I was going to have a post finally done — one about the food I’ve been playing with and a couple I more or less made up — and posted this morning. Or maybe even yesterday afternoon, if things had gone as planned.
But they didn’t.
For anyone who doesn’t follow me on Twitter:
I went to my doctor appointment at 10 a.m. Tuesday, annoyed that I hadn’t been able to reach them by phone since Monday, and found… broken police tape by the door.
I thought they’d been robbed, so I peeked in. Empty lobby. Not as in “no people.” As in “no chairs.”
Another woman showed up and was also lost. I thought it was weird that she asked if I’d given the doctor money. Um, no, my insurance covers visits.
She went next door and chatted up an employee there. My Spanish isn’t terrible, but I struggle to understand the regular speed from native speakers. So the other lady translated.
Apparently, my doctor and/or his office staff (who knows?) had been helping people across the border. I caught the words for $6,000 and $8,000. So it doesn’t sound like he was helping refugees out of the goodness of his heart or anything. Ugh.
So he’s apparently been arrested. I guess that’s why the phone isn’t working.
Anyway, this would all be humorously bizarre and slightly aggravating if I were a normal patient. But I’m not.
It was a small miracle to find a doctor willing to prescribe Adderall for an off-label use. Most doctors (understandably) won’t take that risk, even if they agree it would help me.
And plenty would if they could, but the medical networks they work for won’t let them even think the words.
Just go to an individual/small practice, you say? Would if I could. But very few are around at this point.
Besides the fact that networks are just going to offer them a lot of money to join, networks are increasingly the only ones that insurance companies will work with. Because it’s a lot easier to just work with four or five big networks’ providers and get just four to five sources billing/querying you, than to have a ton of little practices each sending in a tiny number of claims and medical records and such.
So even doctors who want to strike out on their own, they’re having an increasingly difficult time getting insurance to work with them. So networks just keep hiring doctors and buying up practices.
So even if this were happening before July, I’d be looking at some pretty slim odds.
But now? Now I have to take a blood pressure medication if I want to take a stimulant at all.
So I have to not only convince my doctor to please play a little fast and loose with prescription use but also please ignore the fact that it means I struggle to keep a sane blood pressure.
In other words, instead of finishing editing and naming and scheduling a post, I spent today spiraling and intermittently crying about whether I’m now facing a life where I can’t get any kind of actual medicine to help with my fatigue.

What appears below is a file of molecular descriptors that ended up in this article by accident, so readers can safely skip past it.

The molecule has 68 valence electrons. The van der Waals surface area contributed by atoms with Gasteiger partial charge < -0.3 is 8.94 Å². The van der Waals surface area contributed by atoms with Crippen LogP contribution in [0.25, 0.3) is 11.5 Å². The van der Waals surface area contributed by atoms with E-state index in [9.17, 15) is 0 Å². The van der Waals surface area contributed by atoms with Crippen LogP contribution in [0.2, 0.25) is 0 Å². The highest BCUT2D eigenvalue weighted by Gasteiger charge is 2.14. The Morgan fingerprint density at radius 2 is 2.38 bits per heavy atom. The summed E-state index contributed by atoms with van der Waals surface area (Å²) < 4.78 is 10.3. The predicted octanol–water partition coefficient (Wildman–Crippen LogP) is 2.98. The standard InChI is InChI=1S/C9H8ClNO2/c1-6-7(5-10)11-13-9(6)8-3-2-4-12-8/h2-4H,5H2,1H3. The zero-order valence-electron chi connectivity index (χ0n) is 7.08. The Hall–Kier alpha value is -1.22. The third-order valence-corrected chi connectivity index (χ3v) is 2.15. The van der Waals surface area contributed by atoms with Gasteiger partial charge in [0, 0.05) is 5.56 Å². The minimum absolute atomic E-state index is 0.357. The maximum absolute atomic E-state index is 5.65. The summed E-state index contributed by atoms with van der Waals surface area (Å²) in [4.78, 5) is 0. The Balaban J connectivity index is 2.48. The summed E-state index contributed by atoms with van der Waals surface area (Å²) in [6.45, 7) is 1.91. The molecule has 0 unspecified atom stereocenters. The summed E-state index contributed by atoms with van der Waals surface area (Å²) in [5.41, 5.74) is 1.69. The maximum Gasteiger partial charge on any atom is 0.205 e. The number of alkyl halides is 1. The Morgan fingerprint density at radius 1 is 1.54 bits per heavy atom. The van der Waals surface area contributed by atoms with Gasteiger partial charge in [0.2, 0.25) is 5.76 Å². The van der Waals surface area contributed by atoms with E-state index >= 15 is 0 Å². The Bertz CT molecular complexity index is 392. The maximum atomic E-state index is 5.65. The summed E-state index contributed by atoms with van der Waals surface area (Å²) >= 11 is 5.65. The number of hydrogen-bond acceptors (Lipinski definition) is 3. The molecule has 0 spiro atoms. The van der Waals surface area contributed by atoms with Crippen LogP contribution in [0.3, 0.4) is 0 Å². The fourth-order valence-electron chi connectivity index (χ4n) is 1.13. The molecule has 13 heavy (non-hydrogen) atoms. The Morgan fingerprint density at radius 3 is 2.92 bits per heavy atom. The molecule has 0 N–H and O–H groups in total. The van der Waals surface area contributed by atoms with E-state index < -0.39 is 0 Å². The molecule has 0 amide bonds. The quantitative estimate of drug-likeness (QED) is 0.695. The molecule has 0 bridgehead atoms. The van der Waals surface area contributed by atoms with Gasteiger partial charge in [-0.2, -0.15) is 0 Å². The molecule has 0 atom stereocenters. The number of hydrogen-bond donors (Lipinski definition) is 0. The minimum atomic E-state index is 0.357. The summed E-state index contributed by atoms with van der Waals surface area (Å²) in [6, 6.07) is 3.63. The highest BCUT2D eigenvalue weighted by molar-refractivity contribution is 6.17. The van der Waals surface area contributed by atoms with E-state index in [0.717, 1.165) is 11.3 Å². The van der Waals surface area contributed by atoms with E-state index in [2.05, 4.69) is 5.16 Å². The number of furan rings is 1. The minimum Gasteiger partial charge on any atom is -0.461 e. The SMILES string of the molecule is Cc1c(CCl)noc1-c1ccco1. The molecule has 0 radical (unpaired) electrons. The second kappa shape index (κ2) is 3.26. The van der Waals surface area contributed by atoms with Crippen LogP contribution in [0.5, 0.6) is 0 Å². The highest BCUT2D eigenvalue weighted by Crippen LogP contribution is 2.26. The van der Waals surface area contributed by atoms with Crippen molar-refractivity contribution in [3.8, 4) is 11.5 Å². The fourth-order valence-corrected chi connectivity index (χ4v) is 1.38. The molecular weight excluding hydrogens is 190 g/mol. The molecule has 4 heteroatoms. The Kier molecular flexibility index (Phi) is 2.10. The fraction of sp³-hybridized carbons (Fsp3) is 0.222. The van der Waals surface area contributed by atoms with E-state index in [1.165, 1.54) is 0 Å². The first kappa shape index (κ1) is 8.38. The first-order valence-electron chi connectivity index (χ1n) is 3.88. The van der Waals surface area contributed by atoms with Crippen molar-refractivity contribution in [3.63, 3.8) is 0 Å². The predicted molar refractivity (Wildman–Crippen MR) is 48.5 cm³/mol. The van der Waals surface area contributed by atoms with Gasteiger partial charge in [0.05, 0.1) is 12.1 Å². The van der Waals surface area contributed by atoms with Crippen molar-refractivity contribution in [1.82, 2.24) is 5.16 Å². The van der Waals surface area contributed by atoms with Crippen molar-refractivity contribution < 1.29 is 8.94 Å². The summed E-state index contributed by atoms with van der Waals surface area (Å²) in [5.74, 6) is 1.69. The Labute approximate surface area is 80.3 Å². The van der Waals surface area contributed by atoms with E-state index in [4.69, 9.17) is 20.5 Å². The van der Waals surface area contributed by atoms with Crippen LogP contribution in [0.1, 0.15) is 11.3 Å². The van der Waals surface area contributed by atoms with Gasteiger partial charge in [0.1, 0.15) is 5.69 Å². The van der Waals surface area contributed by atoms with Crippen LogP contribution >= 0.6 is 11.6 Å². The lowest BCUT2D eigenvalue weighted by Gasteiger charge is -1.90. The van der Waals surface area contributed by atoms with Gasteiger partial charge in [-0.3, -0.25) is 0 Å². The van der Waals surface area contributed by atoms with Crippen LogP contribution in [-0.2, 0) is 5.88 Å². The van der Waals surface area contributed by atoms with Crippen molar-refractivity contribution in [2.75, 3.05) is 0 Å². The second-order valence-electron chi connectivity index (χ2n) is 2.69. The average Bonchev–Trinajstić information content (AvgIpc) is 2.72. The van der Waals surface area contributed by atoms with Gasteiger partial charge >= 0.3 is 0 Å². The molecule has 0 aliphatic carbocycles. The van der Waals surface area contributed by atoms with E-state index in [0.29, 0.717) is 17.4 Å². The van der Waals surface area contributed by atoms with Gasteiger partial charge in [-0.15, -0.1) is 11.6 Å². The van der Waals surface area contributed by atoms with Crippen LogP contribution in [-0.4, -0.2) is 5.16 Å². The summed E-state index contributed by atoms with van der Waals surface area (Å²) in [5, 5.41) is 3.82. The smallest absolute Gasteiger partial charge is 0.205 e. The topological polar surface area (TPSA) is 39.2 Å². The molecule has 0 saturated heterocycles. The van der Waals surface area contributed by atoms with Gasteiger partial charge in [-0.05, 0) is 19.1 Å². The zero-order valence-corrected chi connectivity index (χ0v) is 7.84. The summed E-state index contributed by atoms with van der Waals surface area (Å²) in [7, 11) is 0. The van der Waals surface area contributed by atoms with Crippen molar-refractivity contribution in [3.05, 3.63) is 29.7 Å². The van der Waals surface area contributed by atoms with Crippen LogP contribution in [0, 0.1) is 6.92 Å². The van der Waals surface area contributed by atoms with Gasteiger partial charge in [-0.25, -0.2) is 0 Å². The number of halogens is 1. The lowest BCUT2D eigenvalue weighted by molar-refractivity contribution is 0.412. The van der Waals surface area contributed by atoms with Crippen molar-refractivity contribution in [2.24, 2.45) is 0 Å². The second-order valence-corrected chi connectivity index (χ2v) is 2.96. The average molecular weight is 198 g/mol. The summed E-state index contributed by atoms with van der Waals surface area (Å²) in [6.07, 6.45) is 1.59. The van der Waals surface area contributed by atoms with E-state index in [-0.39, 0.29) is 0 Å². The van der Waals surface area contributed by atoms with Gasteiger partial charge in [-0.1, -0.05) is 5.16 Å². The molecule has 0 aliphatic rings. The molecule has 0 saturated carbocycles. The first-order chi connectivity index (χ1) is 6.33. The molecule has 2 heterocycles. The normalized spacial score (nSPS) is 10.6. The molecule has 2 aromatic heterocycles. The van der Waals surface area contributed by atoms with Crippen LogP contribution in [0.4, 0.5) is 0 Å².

And the month off the Adderall was… not as miserable as I remember, but definitely not not-miserable.
I told Pirate Party Guy — who came over to listen and hug me while I cried and otherwise soothe me — that a life with chronic fatigue and no medication for it is like living on a leash. Any time I tried to really make much forward movement, the chain stops you short. And something something metaphorical choking of the collar, yada yada.
I can’t go back to that. I just… can’t.
I did go to my plan’s site and bookmark the providers from the smallest practices (only two or three locations). They’re probably the best bet at getting doctors with some leeway for independent thought.
I’ll probably try for a woman, since they tend to be more empathetic and less dismissive. I’ll suggest an anti-narcoleptic rather than Adderall. While all these stimulants are carefully monitored, I feel like asking for an off-label use of an anti-narcoleptic is probably going to make a doctor less wary than asking them to prescribe, ya know, a chemical cousin of meth.
And of course, I have to hope I get an amenable doctor in one to two chances. Because if I doctor-hop, I could be seen as drug-seeking and then no one will help me.
The only actual potentially helpful fact in this case is that it’s close to the end of the year. So if by the end of November I’ve struck out with two doctors, I can just opt to switch insurance plans (which I might have done anyway) and then I’ll have to find a new primary care doctor anyway.
But this also means I have to get it figured out in the next few weeks because I only have until early December to switch insurance plans.
Oh, the other helpful fact is that I still have some of this last extended release prescription’s pills left. And some 30 mg regular ones — which I can break in half and will at least take a bit of the edge off the fatigue — and I let the last 30 mg prescription I’d turned in go back to stock (during my break from stimulants). So I will probably still be able to get that filled — but not right now because there’s a national shortage apparently. Because of course there is.
I’d assume that the pharmacies will honor existing prescriptions, even if the prescriber is, ya know, facing federal criminal charges — as long as they’re unrelated to medicine, anyway.
Anyway, it’s impossibly late, as I stayed up watching TV and playing a matching game on my phone — repetition is soothing and helpful for brief periods of disassociation from the real world — until almost 1 a.m. Then I stayed up answering the overnight emails so I can sleep in a bit later tomorrow. And then writing this up.
So I’m going to sink self-pityingly into my bed and try to get some sleep.